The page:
Nurturing Important Values
Travel helps kids connect with locals. Since kids prove naturally curious and open, they represent the ultimate ambassadors to the world, which means they can also help you connect with the people and culture around you. This means richer, more authentic travels from a different point of view.
Travel also helps kids broaden their horizons, cultivate confidence, and foster empathy for others. By immersing ourselves in unfamiliar situations, we experience differences firsthand. And this leads to greater empathy and compassion for others. It also teaches kids that no matter the culture, religion, or location, we are all fundamentally more similar than different. The more places you visit, the more your kids will realize that we, as humans, have a lot in common.
Travel also teaches kids patience and kindness. Let’s face it, no trip happens without a challenge or two. Whether it’s a delayed flight or a rainy day, travel helps kids learn how to make the best of any situation. Here are more compelling reasons to travel with kids.
Delayed Gratitude and Travel with Teens
Of course, there’s a caveat to all of this. If you have teens, you may not want to see the world through their eyes.
After all, some teenagers are known for an inherent lack of enthusiasm and a bad attitude. This gets frustrating when you’re in the midst of a family vacation that you would’ve given an arm and a leg for at their age. (Although, honestly, would you have? Really? Remember, you were a teen then, too.)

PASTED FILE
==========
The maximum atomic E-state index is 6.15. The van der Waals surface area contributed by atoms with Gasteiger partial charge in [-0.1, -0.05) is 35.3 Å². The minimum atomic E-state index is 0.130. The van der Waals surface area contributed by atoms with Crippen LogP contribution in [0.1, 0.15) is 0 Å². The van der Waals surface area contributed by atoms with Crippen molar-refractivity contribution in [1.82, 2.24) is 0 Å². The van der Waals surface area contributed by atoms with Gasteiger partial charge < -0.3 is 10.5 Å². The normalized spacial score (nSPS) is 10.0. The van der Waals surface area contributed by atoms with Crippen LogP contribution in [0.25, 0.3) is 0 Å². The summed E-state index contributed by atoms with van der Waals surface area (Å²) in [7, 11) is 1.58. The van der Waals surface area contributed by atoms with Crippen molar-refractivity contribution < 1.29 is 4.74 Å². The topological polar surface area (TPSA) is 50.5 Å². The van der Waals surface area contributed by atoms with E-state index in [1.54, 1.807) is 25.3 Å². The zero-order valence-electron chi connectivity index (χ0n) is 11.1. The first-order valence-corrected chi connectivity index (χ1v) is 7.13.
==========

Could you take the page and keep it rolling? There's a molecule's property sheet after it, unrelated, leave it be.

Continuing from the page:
Fortunately, there are plenty of tips out there to ease the stress of traveling with teens. Finding the right destinations for teens can also change the dynamic of a family trip for the better. And no matter what they may say now, one day your teen will look back fondly on these vacations. It’s all about delayed gratitude.
Why Travel Internationally with Kids
The process of travel comes with powerful lessons that our kids need. Of course, these lessons prove different depending on the age of our children. Travel teaches kids about saving and budgeting money before a trip. Heading overseas on a vacation will also help them become more responsible, independent people. It’ll give them an invaluable sense of confidence and knowledge of the world.
When it’s all said and done, it’s hard to quantify how travel internationally with kids will affect them over the long haul. It could even spark a lifelong passion or future vocation. But here’s what I do know. Experiencing new cultures and destinations will help them hone their problem-solving skills, develop empathy, and expand their worldview.
At Our Whole Village, we craft transformational trips for curious families who want to create lasting memories while making a difference. We’re here to help you and your family experience the world, its people, and its cultures. Contact us today to learn more about the unforgettable experiences that we handcraft for curious families just like yours.